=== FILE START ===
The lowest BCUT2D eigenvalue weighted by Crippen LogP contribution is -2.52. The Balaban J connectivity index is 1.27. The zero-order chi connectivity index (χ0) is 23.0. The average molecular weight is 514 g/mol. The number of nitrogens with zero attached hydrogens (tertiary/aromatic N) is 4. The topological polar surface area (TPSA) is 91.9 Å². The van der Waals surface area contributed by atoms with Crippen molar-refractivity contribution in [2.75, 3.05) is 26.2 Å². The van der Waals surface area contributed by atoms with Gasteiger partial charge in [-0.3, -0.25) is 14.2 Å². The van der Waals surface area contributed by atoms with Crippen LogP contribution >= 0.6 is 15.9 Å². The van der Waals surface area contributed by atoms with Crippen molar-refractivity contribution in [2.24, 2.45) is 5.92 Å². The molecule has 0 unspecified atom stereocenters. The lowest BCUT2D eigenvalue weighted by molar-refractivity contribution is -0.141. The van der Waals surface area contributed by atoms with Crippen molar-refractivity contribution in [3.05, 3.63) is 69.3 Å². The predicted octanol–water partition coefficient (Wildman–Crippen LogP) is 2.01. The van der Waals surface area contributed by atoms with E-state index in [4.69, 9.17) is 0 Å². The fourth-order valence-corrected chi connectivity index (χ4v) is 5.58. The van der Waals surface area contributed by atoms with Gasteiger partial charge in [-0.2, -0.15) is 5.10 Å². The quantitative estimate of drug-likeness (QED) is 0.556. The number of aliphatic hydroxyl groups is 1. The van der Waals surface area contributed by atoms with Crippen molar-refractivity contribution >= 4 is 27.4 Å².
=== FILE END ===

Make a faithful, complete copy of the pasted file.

The lowest BCUT2D eigenvalue weighted by Crippen LogP contribution is -2.52. The Balaban J connectivity index is 1.27. The zero-order chi connectivity index (χ0) is 23.0. The average molecular weight is 514 g/mol. The number of nitrogens with zero attached hydrogens (tertiary/aromatic N) is 4. The topological polar surface area (TPSA) is 91.9 Å². The van der Waals surface area contributed by atoms with Crippen molar-refractivity contribution in [2.75, 3.05) is 26.2 Å². The van der Waals surface area contributed by atoms with Gasteiger partial charge in [-0.3, -0.25) is 14.2 Å². The van der Waals surface area contributed by atoms with Crippen LogP contribution >= 0.6 is 15.9 Å². The van der Waals surface area contributed by atoms with Crippen molar-refractivity contribution in [2.24, 2.45) is 5.92 Å². The molecule has 0 unspecified atom stereocenters. The lowest BCUT2D eigenvalue weighted by molar-refractivity contribution is -0.141. The van der Waals surface area contributed by atoms with Crippen molar-refractivity contribution in [3.05, 3.63) is 69.3 Å². The predicted octanol–water partition coefficient (Wildman–Crippen LogP) is 2.01. The van der Waals surface area contributed by atoms with E-state index in [4.69, 9.17) is 0 Å². The fourth-order valence-corrected chi connectivity index (χ4v) is 5.58. The van der Waals surface area contributed by atoms with Gasteiger partial charge in [-0.2, -0.15) is 5.10 Å². The quantitative estimate of drug-likeness (QED) is 0.556. The number of aliphatic hydroxyl groups is 1. The van der Waals surface area contributed by atoms with Crippen molar-refractivity contribution >= 4 is 27.4 Å².